Sioux Falls police investigate copper theft - KSFY News - Sioux Falls, SD News, Weather, Sports

Sioux Falls police investigate copper theft as work site thefts become more common

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"This is about the third time here and actually it's about the second time in about a week and a half," said Dean Stalheim, the Branch Manager of General Equipment & Supplies. 

The Sioux Falls Police Department is investigating the theft of $6,000 worth of copper wiring from General Equipment & Supplies. 

The wire was cut off of several large pieces of mining machinery outside the business; this kind of theft is starting to affect nearly everyone in the Sioux Falls construction industry.  

Many active construction projects are left along in the dark over night, opening up the possibility for theft.  With over $200 million in new building permits this year, contractors in Sioux Falls are worried this kind of theft will become even more common. 

"The problem is that it's also going to bring people here that aren't all good contractors; it's going to bring people here that are going to possibly take advantage of jobs sites and take materials off the job sites," said Custom Home Builder Alan Amdahl. 

Amdahl has been building homes in Sioux Falls for 30 years, but recently, he's heard of more thefts in the area. 

"They seem to know what they're looking for, they know that the generators are top dollar, the air guns are probably two to three hundred dollars, the copper wiring is two to four dollars a pound," said Amdahl.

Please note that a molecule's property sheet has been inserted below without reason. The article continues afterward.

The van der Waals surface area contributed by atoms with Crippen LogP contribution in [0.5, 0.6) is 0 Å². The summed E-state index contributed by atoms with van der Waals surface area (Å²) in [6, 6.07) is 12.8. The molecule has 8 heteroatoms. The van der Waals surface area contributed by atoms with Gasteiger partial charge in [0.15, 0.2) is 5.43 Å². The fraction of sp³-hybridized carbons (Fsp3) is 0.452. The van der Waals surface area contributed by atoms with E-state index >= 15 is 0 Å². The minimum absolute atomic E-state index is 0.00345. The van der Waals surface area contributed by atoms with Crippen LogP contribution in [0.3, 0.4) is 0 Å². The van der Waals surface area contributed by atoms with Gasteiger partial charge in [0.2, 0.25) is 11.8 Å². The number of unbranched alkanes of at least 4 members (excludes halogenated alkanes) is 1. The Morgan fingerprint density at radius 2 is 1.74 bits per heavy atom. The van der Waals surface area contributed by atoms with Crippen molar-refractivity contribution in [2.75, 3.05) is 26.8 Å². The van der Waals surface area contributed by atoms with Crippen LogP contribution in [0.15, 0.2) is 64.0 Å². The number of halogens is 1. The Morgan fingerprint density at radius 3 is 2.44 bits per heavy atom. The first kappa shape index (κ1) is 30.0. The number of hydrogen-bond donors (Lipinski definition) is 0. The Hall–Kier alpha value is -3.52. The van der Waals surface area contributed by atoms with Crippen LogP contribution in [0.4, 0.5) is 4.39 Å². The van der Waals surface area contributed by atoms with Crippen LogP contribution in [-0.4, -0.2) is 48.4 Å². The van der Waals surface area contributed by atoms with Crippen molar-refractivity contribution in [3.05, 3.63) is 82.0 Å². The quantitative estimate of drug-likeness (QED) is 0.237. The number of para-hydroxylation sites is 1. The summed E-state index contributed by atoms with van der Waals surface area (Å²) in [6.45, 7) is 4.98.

"Copper is in demand, the price is up and they turn around and sell it to scrap yards," said Dean Stalheim with General Equipment and Sales. 

"It all starts to add up real quick, if you can load up a pick up and get out of town with it, they can make a lot of money real quick," said Amdahl. 

What leaves constructions sites the most vulnerable is the sheer size of their equipment.  With large machinery, it's nearly impossible to find a safe place to store it over night. 

"This equipment is too big to house inside or keep it locked up in a garage or something…we've got a couple million dollars worth just right now and you just can't put it inside," said Stalheim. 

It's why many construction sites are getting creative with security measures. 

"You'll go by some job sites and they've got their generators lifted up in the air with a crane or a fork lift, no body's every going to get to that stuff," said Amdahl. 

They're using lock boxes and ordering small amounts of supplies at a time instead of the full project. 

"It might add a little bit to the delivery costs, but it saves a lot in the long run for not having to worry about it being damaged by the weather, the elements or being stolen," said Amdahl. 

"I think the police now know this is happening, it's happened at other construction sites and they're going to keep an eye out," said Stalheim. 

Amdahl says several contractors in Sioux Falls have started using security cameras to protect their construction sites. While contractors do have insurance for thefts, they are still out a substantial deductible every time a theft occurs.

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